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Publications: HIV/AIDS
The FLEW project - Free to live well with HIV in prison

Example of peer involvement in prison work. The FLEW project (Free to live well with HIV in prison) is the result of collaboration effort between several agencies in Italy. In 2016, 677 people in prison, 107 prison officers, 112 healthcare professionals, 70 educators and office staff, and 28 volunteers were given a questionnaire to assess their knowledge on HIV and HIV transmission. They were also asked to report on the level of stigma attached to HIV among people in prison, prison officers, educators and healthcare professionals.

For example, almost 60% of those interviewed thought that engaging in a fistfight – which can easily lead to bleeding – would not expose them to the risk of HIV transmission.  In 10 prisons across seven Italian regions, educational activities were organised for people in detention, prison officers and educators. A group of peer educators – people living with HIV (PLHIV) who also at some point in their lives were imprisoned – conducted a number of activities aimed at people in detention. Their work was essential to meet the project goals of improving HIV prevention in prisons, fighting stigma, and improving the quality of life of PLHIV. Another innovative element was the introduction of HIV rapid testing in prison settings. Over 650 tests were requested, both by people in detention and prison staff. All appreciated the testing opportunities presented by the project. The methods developed in this project are adaptable to other detention facilities.

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Rafaella Rigoni
Tuukka Tammi
Daan van der Gouwe
Victoria Oberzil
Robert Csak
Eberhard Schatz

Please note: there are various version of this report if you click on the file!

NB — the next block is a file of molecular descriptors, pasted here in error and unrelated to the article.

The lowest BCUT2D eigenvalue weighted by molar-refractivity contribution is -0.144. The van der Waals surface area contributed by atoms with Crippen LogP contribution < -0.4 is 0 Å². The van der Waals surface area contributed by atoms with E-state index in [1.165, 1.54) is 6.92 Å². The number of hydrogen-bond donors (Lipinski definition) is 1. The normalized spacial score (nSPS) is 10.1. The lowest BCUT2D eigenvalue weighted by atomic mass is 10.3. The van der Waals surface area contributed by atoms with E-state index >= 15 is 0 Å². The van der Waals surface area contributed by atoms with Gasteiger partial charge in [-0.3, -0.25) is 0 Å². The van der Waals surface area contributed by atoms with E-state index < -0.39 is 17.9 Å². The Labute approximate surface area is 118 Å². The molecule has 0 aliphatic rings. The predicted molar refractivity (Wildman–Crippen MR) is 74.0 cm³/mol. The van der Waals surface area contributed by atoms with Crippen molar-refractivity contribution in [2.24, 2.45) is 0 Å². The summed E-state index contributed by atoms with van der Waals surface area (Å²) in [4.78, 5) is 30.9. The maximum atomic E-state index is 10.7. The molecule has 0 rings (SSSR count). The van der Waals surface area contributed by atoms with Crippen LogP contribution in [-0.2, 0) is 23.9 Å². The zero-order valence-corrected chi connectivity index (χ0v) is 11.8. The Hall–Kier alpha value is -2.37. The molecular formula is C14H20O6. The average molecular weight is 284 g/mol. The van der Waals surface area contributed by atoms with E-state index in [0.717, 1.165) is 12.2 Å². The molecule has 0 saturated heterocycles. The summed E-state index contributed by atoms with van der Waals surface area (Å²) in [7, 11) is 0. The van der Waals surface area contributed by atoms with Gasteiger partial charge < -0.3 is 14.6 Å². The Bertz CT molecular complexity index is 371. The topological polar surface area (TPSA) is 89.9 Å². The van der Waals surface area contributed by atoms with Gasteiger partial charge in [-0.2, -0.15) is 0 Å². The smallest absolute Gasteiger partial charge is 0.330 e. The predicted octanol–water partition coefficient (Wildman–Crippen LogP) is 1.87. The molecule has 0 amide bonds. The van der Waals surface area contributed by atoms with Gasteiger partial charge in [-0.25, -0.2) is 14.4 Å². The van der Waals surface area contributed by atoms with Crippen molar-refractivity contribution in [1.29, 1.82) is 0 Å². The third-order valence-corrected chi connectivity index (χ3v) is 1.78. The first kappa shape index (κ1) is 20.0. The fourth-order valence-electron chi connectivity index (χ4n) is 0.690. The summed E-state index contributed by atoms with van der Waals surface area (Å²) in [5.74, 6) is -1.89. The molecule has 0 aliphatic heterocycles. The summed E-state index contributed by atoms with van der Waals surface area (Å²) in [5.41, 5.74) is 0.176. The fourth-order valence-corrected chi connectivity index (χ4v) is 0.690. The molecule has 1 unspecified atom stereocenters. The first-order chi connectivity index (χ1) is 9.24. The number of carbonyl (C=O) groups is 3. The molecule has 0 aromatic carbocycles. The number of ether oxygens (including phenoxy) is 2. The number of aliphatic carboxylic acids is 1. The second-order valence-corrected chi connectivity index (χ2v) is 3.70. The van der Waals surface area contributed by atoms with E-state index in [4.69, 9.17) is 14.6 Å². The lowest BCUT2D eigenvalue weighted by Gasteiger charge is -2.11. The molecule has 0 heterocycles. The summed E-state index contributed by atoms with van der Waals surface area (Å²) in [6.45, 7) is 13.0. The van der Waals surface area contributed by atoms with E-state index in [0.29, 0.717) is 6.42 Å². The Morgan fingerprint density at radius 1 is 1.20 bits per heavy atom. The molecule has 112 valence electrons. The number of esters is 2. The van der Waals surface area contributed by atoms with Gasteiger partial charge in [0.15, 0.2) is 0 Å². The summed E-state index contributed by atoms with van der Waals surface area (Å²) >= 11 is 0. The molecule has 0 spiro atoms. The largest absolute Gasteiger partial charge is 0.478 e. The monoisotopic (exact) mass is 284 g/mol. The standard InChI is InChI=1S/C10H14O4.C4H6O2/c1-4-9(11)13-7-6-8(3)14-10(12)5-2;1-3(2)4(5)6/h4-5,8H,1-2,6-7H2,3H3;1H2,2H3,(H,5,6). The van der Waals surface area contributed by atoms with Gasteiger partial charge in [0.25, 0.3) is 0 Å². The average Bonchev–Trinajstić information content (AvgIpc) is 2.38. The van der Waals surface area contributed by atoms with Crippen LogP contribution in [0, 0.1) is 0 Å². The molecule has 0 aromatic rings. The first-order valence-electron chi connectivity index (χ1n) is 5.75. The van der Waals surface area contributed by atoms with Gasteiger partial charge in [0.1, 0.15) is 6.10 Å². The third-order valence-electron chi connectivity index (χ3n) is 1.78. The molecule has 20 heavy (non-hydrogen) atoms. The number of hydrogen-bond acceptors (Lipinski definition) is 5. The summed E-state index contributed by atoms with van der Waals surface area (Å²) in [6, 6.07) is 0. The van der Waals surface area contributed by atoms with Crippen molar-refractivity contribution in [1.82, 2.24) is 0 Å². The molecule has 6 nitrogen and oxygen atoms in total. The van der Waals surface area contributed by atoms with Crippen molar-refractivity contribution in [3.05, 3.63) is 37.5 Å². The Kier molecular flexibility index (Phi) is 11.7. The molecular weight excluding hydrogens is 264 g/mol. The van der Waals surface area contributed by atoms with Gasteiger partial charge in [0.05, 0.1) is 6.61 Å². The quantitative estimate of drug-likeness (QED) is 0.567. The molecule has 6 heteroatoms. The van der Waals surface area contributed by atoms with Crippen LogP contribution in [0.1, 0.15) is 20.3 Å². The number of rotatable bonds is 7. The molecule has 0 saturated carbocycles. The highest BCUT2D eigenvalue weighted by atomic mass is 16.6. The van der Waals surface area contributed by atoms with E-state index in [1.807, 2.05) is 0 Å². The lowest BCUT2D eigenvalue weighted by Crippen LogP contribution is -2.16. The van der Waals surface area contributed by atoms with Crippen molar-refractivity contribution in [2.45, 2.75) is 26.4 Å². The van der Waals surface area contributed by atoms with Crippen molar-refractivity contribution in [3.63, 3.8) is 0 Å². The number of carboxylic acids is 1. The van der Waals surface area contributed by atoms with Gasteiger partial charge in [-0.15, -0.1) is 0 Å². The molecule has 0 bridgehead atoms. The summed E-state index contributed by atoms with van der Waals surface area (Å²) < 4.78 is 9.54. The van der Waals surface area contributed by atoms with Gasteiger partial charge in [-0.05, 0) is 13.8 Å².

This is the second civil society-led monitoring report produced by Correlation – European Harm Reduction Network (C-EHRN) within the context of our operational grant from the European Commission. The purpose of this report is to enrich the information and knowledge base of harm reduction interventions in Europe from the viewpoint of civil society organisations. We believe that this approach is a necessary, and useful, contribution to the development of drug policy in the region. We learned a lot from the former process and the 2019 edition and modified the approach, the focus and certain questions to enable respondents to report closer to their own experiences. Consequently, the information provided in this report sometimes represents the situation in a particular city or region and informs us as to the experiences of a specific organisation in the field. Such ‘real life’ information can contribute significantly to an understanding of the advantages, barriers and challenges of drug policy. Even stronger, we directly approached representatives of networks and organizations of people who use drugs to share their view on the developments with us. 2020, however, was not a regular year and the world wide pandemic had its influence on people, organisations and the care system in general. Accordingly, we added a section on the impact of COVID-19 on harm reduction services and we will continue to measure this impact. We will use the insights and information collected in this report within our advocacy efforts to strengthen harm reduction policies in Europe and, we hope, our partners and contributors will do the same in their environment at a regional and national level. More than one hundred organisations and individuals from 34 European countries have contributed to the collection of data with an amazingly high response rate; we thank all contributors for their great work and commitment. Without their engagement, this work would never have been undertaken at all. In particular, we would like to thank the authors of this report, Rafaela Rigoni, Tuukka Tammi, Daan van der Gouwe, and Victoria Oberzil, who were supported by the coordinators of the expert groups and the reviewers of this report. We are also grateful to HRI and Robert Czack for contributing with a chapter to this report. A special thanks to Dagmar Hedrich and her EMCDDA colleagues for their ongoing and patient support. We thank the European Commission, DG Sante, for their financial support and to the Regenboog Groep, Amsterdam, for their ongoing support of Correlation – European Harm Reduction Network

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